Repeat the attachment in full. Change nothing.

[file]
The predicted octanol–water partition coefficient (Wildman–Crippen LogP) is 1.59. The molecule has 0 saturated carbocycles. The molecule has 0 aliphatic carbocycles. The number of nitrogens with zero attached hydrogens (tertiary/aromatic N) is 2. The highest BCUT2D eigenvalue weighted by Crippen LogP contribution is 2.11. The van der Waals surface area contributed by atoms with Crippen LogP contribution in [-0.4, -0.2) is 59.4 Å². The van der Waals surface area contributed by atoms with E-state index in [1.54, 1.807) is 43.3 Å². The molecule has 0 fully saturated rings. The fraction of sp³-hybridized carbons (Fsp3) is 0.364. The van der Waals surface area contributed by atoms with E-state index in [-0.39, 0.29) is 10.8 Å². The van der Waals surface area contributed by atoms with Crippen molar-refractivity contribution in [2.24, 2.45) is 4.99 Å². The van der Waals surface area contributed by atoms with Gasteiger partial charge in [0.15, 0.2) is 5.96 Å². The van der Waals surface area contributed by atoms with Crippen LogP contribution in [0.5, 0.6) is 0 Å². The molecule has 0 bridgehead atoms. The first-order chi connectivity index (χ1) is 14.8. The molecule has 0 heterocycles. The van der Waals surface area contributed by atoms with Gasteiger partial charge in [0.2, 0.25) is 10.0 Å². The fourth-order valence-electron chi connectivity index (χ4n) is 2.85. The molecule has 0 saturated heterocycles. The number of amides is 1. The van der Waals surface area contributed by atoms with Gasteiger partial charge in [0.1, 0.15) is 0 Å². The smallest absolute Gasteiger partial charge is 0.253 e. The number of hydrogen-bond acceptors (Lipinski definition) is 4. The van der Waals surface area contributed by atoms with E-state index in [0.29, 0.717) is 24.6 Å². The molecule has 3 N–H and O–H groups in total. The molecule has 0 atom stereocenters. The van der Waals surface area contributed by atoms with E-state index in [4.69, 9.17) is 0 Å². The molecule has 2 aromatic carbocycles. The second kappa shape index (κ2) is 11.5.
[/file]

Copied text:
The predicted octanol–water partition coefficient (Wildman–Crippen LogP) is 1.59. The molecule has 0 saturated carbocycles. The molecule has 0 aliphatic carbocycles. The number of nitrogens with zero attached hydrogens (tertiary/aromatic N) is 2. The highest BCUT2D eigenvalue weighted by Crippen LogP contribution is 2.11. The van der Waals surface area contributed by atoms with Crippen LogP contribution in [-0.4, -0.2) is 59.4 Å². The van der Waals surface area contributed by atoms with E-state index in [1.54, 1.807) is 43.3 Å². The molecule has 0 fully saturated rings. The fraction of sp³-hybridized carbons (Fsp3) is 0.364. The van der Waals surface area contributed by atoms with E-state index in [-0.39, 0.29) is 10.8 Å². The van der Waals surface area contributed by atoms with Crippen molar-refractivity contribution in [2.24, 2.45) is 4.99 Å². The van der Waals surface area contributed by atoms with Gasteiger partial charge in [0.15, 0.2) is 5.96 Å². The van der Waals surface area contributed by atoms with Crippen LogP contribution in [0.5, 0.6) is 0 Å². The molecule has 0 bridgehead atoms. The first-order chi connectivity index (χ1) is 14.8. The molecule has 0 heterocycles. The van der Waals surface area contributed by atoms with Gasteiger partial charge in [0.2, 0.25) is 10.0 Å². The fourth-order valence-electron chi connectivity index (χ4n) is 2.85. The molecule has 0 saturated heterocycles. The number of amides is 1. The van der Waals surface area contributed by atoms with Gasteiger partial charge in [0.1, 0.15) is 0 Å². The smallest absolute Gasteiger partial charge is 0.253 e. The number of hydrogen-bond acceptors (Lipinski definition) is 4. The van der Waals surface area contributed by atoms with E-state index in [0.29, 0.717) is 24.6 Å². The molecule has 3 N–H and O–H groups in total. The molecule has 0 atom stereocenters. The van der Waals surface area contributed by atoms with E-state index in [4.69, 9.17) is 0 Å². The molecule has 2 aromatic carbocycles. The second kappa shape index (κ2) is 11.5.